The Sun Belt Experience : New Mexico States Tyler Rogers

Courtesy of the SBC

Want an idea of how fearless New Mexico State quarterback Tyler Rogers is?

The Aggie senior challenged head football coach Doug Martin and strength coach Don Decker to a golf match just before the start of NM State’s fall practice, with the winner holding bragging rights for the entire season.

“Coach Martin is always talking smack and saying he’s a better golfer than me,” Rogers said, “but I know I can beat him. Coach Decker, he can drive it a country mile. But my driving’s pretty good.”

The Aggies’ starter at quarterback won’t be spending much time on the links over the next few months, but Martin, Decker and the rest of the New Mexico State family are all hoping that Rogers can drive the Aggies to a level of football success that has been fleeting over the past two decades.

The Peoria, Ariz., product is fully aware that the Aggies haven’t had a winning season since 2002 and have had only two winning seasons in those two decades – a 6-5 record in 1999 and 2002’s 7-5 mark.
NMSU went 2-10 last year and finished the season on a 10-game losing streak, in part due to a young defense that gave up 310 rushing yards and nearly 40 points per game.

“We had eight true freshmen that started some on defense last year,” Rogers said. “We knew we had to score almost every possession, and our offense is up to that challenge. We’re good enough to do that. Now we’ve all had an offseason to get bigger, faster, stronger and learn more. We’re ready to make some big moves.”

In a Sun Belt Conference that has been quarterback-heavy over the past few years, Rogers’ numbers match up well. In his first Division I year, he threw for 2,779 yards and 19 scores, hitting 61.5 percent of his passes, last season. But a total of 23 interceptions often derailed that offense.

“Tyler had flashes last year when he showed he could make plays,” Martin said at the Sun Belt’s Media Day.  “His Achilles heel was turnovers, and he’s worked hard on that. Offensively, we have a chance if Tyler comes along like he did in the spring.”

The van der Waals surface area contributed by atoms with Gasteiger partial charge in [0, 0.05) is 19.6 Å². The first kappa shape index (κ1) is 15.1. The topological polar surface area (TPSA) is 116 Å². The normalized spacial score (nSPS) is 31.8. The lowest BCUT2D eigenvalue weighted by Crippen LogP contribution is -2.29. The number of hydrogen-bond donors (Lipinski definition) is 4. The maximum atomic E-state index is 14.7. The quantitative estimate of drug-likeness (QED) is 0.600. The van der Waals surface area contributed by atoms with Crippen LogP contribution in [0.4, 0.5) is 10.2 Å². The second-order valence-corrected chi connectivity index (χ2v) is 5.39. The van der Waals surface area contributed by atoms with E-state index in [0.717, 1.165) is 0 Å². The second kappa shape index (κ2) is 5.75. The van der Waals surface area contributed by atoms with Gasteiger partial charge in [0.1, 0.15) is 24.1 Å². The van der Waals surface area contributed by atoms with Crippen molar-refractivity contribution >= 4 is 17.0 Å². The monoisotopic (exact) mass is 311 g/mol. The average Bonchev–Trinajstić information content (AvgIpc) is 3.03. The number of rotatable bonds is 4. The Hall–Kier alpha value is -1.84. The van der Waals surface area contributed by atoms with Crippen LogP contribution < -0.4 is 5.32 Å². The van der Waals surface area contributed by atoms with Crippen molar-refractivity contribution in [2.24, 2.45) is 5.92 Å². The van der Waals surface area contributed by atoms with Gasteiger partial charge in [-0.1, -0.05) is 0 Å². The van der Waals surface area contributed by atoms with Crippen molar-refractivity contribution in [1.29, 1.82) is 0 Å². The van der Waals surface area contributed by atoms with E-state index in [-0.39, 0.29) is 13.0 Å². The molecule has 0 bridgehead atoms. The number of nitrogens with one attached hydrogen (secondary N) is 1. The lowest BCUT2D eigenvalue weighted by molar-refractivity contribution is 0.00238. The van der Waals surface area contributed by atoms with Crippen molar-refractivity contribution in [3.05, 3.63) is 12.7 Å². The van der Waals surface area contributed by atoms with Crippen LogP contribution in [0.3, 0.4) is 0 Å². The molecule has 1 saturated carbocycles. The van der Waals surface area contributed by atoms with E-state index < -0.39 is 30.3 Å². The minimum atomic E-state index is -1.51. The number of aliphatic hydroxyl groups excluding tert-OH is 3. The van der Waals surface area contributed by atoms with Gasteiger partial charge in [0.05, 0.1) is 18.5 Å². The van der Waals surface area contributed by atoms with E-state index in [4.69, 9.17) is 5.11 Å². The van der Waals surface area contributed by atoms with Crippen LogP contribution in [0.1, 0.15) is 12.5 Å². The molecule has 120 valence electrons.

“Last year my play didn’t really prove what I could do,” Rogers said. “But I’ve learned from my mistakes and I worked really hard this offseason. My first year of D-I football, the learning curve was longer than I’d hoped for, but I think I’ve made it now. I watched a lot of film and studied a lot more, and we’re getting a lot of extra work with the receivers now, running routes on our own.”

In the Aggies’ two biggest rivalry games last season, Rogers threw for 324 yards against UTEP, throwing for two scores and running for another, and 333 yards against New Mexico when he also accounted for three touchdowns. In the latter, his scoring pass to Joshua Bowen with 4:41 left capped a 14-play drive and gave NMSU a 35-31 lead, but their state rivals scored a winning touchdown with 27 seconds left.

“Those games are so much fun,” Rogers said. “Our fans get so excited about those rivalry games.”

The task for Rogers and his NMSU brethren is to generate that kind of excitement in the Sun Belt, in only the Aggies’ second year back in the league.

“That’s been an education process,” he said. “But our boosters and administration are doing a great job. That first home game, against Georgia State, it’s a conference game and it’s pretty much already sold out. I think the community’s really coming around to the fact that all the teams in the Sun Belt are pretty evenly matched and any given Saturday you can go out and get a win.

The Aggies held an early 14-0 lead over eventual Sun Belt champion Georgia Southern at mid-season last year before falling 36-28. In that game, Rogers completed 34-of-48 passes for 329 yards and led scoring drives of 80, 80 and 99 yards.

“There’s several very dynamic quarterbacks in the league,” Martin said, “but with the athletic ability he has, he (Rogers) is definitely among the top quarterbacks in the conference. He played his heart out in that Georgia Southern game, and getting him to do that on a consistent basis will make him a really top-level quarterback.”

One thing that’s definite: Rogers is much closer to elite-quarterback level than scratch-golfer level. But during those league Media Day activities, Rogers kept trying to sneak a look at the British Open’s weather-delayed Monday finish.

“To be honest, high 80’s, low 90’s,” Rogers said of his own game. “But I love it. I picked it up when I was about nine … I used to ride my bike with my clubs across the handlebars to the range and hit balls for hours on end. Sometimes I’ve thought about what kind of golfer I could have been if I’d committed my time there.”

By the way, the results of that pre-fall epic golf match haven’t been released.

“At least there, it’s no pressure at all,” Rogers said. “That’s the fun part. I know my second shot needs work, my short game needs work. But there’s really no time for that right now, it’s football season.”


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